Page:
Attendees will work from a still life set up in class or from photos of people or places. Participants provide their own art supplies.

Ruden is an artist and sculptor who has taught adult education art classes for many years. Her sculptures, which include large outdoor sculptures, have been featured in the Dogwood Arts Festival, at the Arrowmont School of Arts and Crafts, and by the City of Knoxville.

For more information about these and other classes offered by BCS, visit or call (865) 539-7167. To request accommodations for a disability, email

Pellissippi State students earn second place in Knoxville Film Festival

Five Pellissippi State Community College students recently placed second in the student competition of the Knoxville Film Festival for their Civil War-inspired short film.

The six-minute film, titled “If You Don’t Run Fast Enough, the Past Will Catch Up to You,” is based on the story of Gen. William P. Sanders, who was killed in a skirmish only weeks before the Battle of Fort Sanders in November 1863.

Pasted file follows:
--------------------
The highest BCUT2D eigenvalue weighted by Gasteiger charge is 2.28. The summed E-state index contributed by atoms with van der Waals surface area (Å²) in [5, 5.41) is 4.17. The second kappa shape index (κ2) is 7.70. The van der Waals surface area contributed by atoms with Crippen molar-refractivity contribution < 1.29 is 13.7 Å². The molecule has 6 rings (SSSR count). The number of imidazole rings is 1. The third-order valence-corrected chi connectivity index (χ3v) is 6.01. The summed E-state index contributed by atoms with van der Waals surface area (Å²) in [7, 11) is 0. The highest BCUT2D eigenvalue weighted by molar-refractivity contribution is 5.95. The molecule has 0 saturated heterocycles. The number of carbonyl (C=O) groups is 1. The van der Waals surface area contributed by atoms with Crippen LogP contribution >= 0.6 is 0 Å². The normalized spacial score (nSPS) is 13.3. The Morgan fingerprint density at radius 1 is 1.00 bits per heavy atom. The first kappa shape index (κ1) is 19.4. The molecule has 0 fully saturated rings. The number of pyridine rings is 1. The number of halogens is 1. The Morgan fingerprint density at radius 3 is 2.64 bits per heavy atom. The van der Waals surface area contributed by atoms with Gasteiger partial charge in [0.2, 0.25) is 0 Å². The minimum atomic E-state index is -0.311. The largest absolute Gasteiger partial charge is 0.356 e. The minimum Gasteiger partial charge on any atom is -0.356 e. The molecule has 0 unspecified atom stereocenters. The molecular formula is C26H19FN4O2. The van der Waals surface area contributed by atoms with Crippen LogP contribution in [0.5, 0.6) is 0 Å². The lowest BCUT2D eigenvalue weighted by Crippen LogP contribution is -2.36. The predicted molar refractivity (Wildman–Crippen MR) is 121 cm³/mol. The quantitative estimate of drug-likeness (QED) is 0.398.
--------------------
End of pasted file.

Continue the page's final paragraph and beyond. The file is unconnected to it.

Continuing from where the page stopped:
The film was produced by Jared Lovette and his company, JXL Productions, in conjunction with Pellissippi State’s Video Production Technology concentration. Students Michael Hutchins, Jim Clenney, Robert Wills and Lori Fuller shared in the award.

“The film is about two modern-day runners who are running by the plaque commemorating Gen. Sanders, and he shows up magically,” said Lovette. “The long and short of it is, Gen. Sanders is not aware that he is dead and the modern-day characters must convince him that he is.”

Others involved in the film are Ted Lewis, Les Fout, Katie Lovette and Ross Bagwell Sr. Gen. Sanders is portrayed by a Civil War reenactor, Bill White.

“This was my very first film festival,” said Jared Lovette, “so this was a great debut for me. Who knows? Maybe next year, another team from Pellissippi State can enter and win.”